This developer blog is part of an ongoing series of posts organized by Square Enix and Siliconera to help bring exposure to indie developers on The Collective, a crowdfunding platform founded and managed by Square Enix.
– Cristian Diaconescu
What is Black the Fall?
Black The Fall is an atmospheric side-scrolling shooter with puzzle solving elements. An odd and unexpected black-and-white dream.
The amnesiac protagonist trope:
Black, our protagonist, enters this world having no extra information about the surroundings or about his mission, except what he sees. In this way, he resembles a lot with the player for none of them know the story at the beginning. His amnesia comes to emphasize that exploring this strange and stimulating reality is a very important part of the game experience.
Inspirations behind the story:
Communism – a long lost world
As a child, one of my favorite activities was to imagine new realities by altering the one I was living in. I guess in a way I’m still doing that, because Black the Fall has a strong inspiration source in the post-communist country I’m living in. The game imagines a bleak world you can’t fully understand and every once in a while you come across signs of the totalitarian “Machine”.
In the communist era industrialization was paramount. Abandoned giant factories towering the fields are living proof of a that. As you progress into the game the landscape transforms. The watchful eyes, the iron gates, the gigantic industrial colossi are part of your journey. Facing them will slowly reveal the story.
The social aspect of the communism inspired the way the Natives behave. They seem to be humans, in most ways just like you, but slightly different. As all the people that lived back then they are animated by suspicion, fear, uncertainty. Everyone should be regarded as a potential enemy, an informer, a criminal.
I’ll be introducing another NPC class called “the beggars” inspired by my day to day life. They are a constant presence in the abandoned houses, near markets, tube stations, railway stations, you name it. I even have a homeless “neighbor” that sleeps right outside my door. He’s a very polite elderly gentlemen, called Bebe. The idea behind this class is to have NPCs that you will not have to fight, although they can be very annoying because they will stick to you like glue. They will beg, make noises and alert the other Natives about your presence.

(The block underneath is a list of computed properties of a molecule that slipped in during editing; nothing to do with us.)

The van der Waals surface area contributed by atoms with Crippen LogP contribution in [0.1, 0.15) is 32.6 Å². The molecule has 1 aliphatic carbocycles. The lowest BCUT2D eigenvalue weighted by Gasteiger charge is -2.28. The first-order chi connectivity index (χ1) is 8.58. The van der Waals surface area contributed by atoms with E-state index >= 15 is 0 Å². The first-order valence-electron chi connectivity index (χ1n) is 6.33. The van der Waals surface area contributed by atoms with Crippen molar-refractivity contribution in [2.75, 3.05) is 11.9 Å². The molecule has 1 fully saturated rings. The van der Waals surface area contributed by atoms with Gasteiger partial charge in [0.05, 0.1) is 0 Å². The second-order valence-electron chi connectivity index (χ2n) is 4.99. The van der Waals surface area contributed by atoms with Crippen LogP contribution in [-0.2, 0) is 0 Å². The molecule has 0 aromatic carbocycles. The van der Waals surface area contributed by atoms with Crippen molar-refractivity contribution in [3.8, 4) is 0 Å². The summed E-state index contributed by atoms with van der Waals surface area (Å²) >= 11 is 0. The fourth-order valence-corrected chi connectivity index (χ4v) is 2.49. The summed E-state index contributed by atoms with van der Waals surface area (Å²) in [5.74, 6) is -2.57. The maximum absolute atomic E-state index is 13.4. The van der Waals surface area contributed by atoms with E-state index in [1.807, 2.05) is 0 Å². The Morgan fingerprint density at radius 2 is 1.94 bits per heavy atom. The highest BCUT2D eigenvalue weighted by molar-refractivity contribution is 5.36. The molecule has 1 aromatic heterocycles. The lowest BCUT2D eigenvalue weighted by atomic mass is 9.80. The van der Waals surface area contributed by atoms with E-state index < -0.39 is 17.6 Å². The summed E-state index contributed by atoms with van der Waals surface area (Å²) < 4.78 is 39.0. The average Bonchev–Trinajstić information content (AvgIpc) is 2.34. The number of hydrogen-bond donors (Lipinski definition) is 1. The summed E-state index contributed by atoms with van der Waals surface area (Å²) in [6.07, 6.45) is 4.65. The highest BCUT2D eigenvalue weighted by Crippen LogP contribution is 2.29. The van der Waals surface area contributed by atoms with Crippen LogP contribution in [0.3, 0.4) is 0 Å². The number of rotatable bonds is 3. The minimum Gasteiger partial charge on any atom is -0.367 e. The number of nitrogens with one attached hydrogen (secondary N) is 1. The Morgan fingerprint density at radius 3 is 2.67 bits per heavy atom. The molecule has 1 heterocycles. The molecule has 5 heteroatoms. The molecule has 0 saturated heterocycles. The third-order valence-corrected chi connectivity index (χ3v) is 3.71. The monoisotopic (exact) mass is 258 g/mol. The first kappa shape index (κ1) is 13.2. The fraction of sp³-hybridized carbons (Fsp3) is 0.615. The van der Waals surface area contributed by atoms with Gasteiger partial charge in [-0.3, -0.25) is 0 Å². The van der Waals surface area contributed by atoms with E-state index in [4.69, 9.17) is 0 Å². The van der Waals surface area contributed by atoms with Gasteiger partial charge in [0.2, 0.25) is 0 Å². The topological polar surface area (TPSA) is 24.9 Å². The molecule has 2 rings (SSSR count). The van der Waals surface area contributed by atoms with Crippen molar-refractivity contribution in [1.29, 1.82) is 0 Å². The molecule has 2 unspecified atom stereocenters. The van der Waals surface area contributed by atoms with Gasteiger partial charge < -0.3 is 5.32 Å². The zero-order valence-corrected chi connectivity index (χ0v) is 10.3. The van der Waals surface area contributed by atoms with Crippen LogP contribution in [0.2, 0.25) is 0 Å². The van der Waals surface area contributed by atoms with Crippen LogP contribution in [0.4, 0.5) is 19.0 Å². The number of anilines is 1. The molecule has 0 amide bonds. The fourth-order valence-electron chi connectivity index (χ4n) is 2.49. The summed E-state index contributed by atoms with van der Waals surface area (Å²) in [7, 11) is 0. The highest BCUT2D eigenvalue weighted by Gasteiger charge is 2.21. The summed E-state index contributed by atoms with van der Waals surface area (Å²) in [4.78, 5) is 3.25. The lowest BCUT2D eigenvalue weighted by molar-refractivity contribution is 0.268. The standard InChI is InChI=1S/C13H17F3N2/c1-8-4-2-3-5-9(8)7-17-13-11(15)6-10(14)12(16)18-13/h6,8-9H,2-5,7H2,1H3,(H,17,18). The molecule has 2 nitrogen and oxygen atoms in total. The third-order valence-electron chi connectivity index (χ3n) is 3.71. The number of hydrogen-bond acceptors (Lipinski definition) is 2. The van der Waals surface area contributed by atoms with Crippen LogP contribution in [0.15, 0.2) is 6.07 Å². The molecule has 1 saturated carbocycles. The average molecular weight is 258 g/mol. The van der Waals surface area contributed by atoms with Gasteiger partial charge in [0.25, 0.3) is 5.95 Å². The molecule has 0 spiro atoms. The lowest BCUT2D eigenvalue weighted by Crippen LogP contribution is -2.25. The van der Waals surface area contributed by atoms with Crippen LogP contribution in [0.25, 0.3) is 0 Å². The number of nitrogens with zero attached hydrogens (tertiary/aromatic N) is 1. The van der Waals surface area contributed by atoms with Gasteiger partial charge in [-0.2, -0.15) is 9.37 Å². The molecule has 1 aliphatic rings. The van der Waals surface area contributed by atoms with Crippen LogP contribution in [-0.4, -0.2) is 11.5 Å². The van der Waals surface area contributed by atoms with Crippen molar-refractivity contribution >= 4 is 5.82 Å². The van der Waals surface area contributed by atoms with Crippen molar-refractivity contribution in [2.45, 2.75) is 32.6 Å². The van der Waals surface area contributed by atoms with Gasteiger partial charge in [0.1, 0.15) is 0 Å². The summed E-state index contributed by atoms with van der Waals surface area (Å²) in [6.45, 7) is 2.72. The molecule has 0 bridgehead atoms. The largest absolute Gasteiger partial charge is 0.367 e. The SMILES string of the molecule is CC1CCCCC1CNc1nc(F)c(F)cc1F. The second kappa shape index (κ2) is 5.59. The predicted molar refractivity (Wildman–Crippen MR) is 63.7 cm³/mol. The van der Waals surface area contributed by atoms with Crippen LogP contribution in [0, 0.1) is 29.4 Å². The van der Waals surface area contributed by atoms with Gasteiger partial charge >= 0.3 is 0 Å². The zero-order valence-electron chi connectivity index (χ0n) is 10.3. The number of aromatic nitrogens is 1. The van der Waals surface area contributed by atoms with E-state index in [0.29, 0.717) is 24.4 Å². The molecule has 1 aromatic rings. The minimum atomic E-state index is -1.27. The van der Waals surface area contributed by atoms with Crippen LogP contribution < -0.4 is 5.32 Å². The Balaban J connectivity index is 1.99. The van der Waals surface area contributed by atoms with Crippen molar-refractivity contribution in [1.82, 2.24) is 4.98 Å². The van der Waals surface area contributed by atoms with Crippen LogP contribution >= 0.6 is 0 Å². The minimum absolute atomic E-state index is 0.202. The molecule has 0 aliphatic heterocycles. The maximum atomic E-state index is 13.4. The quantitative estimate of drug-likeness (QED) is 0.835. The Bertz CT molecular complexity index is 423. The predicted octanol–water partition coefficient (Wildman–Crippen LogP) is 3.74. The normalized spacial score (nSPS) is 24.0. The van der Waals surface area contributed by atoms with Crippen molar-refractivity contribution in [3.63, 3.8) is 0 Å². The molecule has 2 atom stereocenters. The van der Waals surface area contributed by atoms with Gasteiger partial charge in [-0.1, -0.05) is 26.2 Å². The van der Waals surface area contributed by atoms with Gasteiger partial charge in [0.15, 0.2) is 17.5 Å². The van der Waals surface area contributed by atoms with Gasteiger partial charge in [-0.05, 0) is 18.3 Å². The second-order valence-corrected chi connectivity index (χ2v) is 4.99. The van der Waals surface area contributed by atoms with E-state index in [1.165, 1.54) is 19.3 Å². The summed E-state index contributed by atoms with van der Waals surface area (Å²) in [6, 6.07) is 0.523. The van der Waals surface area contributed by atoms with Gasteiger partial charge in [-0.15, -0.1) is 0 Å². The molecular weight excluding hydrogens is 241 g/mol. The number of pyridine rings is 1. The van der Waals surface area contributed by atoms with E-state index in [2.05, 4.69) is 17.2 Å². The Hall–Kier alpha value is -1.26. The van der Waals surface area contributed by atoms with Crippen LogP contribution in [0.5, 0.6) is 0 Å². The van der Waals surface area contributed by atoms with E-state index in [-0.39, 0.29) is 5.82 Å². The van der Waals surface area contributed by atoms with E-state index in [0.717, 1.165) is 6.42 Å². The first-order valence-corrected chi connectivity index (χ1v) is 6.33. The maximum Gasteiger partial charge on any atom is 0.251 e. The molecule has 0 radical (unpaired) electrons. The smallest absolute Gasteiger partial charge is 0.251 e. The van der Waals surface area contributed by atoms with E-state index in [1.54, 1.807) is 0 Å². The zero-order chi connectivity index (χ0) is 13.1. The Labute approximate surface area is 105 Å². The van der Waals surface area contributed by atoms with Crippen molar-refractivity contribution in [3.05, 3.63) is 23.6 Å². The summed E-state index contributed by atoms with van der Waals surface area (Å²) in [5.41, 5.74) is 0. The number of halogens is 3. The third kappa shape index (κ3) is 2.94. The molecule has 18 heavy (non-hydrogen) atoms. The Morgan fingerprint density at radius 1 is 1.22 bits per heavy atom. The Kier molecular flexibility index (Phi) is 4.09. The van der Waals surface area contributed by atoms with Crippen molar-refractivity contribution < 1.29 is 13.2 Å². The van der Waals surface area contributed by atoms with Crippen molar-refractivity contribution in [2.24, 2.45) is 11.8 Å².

Even the puzzles are inspired by the old “good days”. I’m working on a puzzle that is basically a queue where you will have to conform in order to solve it.
Black & White:
I’ve been doing some research into b&w when working at art school. Being a student in the Graphics department, working with b&w is what I do all day. It’s my second faculty, my first one was the Polytechnics, where I have studied IT. During my 12 years of cg experience I had a secret love for Z-depth, the idea of distance represented by shades of gray from black to white or the other way around. The Z-depth render always made me feel nostalgic, melancholic and even a little bit anxious. Maybe the nostalgia comes from my early childhood TV. Everything was b&w back then.
After our Revolution things have changed. We’ve got colored TVs, cable and computers. Games that left a strong impression were Dizzy and later on Another World. Since then, I’ve wanted to make my own side-scroller but I never had the chance.
I started Black The Fall as an art school project for my mid-term exam. It was supposed to be a small game (side-scroller) with black-and-white graphics that emphasized the idea of journey. I aimed to make it as an interactive installation. As the project grew it became obvious to me that I want to make it a real video game. When searching for inspiration I found Limbo which for me was a confirmation that video games can produce strong emotions, that they can truly be an artistic way of expressing yourself.
Movies and cartoons:
Other sources of inspiration came from movies like Sin City, Brazil, The Matrix, The Colony, Dark City and many others. :) Last but not least comes Samurai Jack, which is one of my favorite cartoons ever. It has influenced decisively the way we do sound and music for our game.
Our game design is open-ended. We experiment a lot with mechanics, level design and A.I. All this to find new ways of sharing and conveying emotions.
I believe that games can be more than just entertainment. They can become a place where developers express themselves, a place where cultural diversity can be experienced.